being commended, it is judicially recorded that he blundered….”

People can agree or disagree with whether the exclusionary rule is
“perverse,” but what is clear is that (1) there are many judges
like Judge Bowan who will do whatever they can to avoid applying
the exclusionary rule and (2) “the ordinary law-abiding citizen”
does not like to see a criminal get off on what they consider a
“technicality.”  As Professor Amar writes, “The exclusionary rule
renders the Fourth Amendment contemptible in the eyes of judges and
citizens. Judges do not like excluding bloody knives, so they
distort doctrine, claiming the Fourth Amendment was not really
violated.”  And this results in the withering of the Fourth

Part of the reason is that because of the exclusionary rule, the
Fourth Amendment is primarily used in a defensive posture in a
criminal case. Ordinarily, it will be a defendant on trial for a
crime who is trying to suppress evidence that will be damaging to
his case. Very rarely, do people whose Fourth Amendment rights were
violated by a search which turned up nothing take the proactive step
and bring a case against the law enforcement agency. This results in
the courts developing the perception that the exclusionary rule is
there only to help people who actually have evidence of illegal
activity.  Or as Professor Amar writes, “Under the exclusionary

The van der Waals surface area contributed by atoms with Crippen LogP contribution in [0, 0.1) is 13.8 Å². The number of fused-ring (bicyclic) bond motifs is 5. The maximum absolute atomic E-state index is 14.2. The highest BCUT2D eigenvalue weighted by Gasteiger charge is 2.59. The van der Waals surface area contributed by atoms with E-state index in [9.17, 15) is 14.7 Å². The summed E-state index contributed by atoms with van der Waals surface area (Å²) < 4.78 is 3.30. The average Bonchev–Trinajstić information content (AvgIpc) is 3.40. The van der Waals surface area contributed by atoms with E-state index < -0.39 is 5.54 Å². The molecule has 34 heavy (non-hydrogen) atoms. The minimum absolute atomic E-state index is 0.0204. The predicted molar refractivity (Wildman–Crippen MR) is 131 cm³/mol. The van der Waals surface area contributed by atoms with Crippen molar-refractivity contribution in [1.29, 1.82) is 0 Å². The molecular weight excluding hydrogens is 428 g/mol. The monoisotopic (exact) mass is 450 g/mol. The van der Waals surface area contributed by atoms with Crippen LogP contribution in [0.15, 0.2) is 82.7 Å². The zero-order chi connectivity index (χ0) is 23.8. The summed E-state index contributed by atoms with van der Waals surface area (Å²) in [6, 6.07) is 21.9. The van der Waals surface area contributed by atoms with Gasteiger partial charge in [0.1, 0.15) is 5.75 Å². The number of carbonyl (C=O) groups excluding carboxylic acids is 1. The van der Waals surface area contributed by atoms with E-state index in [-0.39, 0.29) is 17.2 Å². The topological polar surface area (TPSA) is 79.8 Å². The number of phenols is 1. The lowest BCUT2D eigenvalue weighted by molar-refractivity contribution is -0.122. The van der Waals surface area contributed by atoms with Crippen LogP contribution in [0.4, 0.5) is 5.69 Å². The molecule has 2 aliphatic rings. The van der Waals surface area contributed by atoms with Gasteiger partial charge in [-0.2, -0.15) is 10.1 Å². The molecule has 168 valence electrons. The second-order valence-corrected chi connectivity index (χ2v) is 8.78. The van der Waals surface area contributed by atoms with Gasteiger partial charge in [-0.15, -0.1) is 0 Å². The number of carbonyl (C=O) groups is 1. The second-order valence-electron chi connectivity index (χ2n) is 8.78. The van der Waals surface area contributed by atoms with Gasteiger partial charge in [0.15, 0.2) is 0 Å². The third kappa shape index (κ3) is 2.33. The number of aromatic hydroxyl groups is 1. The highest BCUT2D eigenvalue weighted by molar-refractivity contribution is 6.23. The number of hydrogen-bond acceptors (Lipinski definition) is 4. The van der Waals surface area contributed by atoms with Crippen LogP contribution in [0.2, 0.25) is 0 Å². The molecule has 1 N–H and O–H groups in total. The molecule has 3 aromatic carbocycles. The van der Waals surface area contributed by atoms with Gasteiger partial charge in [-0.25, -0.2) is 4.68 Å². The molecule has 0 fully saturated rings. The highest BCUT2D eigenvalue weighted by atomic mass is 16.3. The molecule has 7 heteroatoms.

rule, the more guilty you are, the more you benefit.”   The
exclusionary rule turns these defendants into private attorneys
general, entrusted with the duty to protect the citizenry from
arbitrary and unreasonable governmental actions.  But, as Professor
Amar writes, they are “the worst kind” of private attorney general.
They are “despised by the public,” “will litigate on the worst set
of facts,” are only concerned with his case, not long term effect,
and “rarely hires the best lawyer.”

So how do we go about recruiting better private attorneys general to
litigate Fourth Amendment cases in order to bring the amendment’s
protections more in line with what the Framers’ intended?  One
method is to develop a fortified tort remedy for Fourth Amendment
violations. The fortified tort remedy would have to hold the
government entity, not the officer, liable. Of course, in order to
do that, whatever immunity the government agencies now have would
have to be abolished for the purposes of Fourth Amendment
violations. However, merely establishing a tort remedy would not be
enough of an incentive for non defendants to bring Fourth Amendment
lawsuits. And more would be needed to deter the government. Thus,
punitive damages and recovery of attorney’s fees would be needed.
Professor Amar writes that “because only a fraction of
unconstitutional searches and seizures will ever come to light for
judicial resolution, merely compensatory damages in the litigated
cases would generate systematic underdeterrence.”  The punitive
damages would therefore deter the government’s unreasonable
activity. And punitive damages in addition to the possibility of
recovering attorney’s fees would add to the incentives for
plaintiffs—good plaintiffs—to litigate Fourth Amendment claims.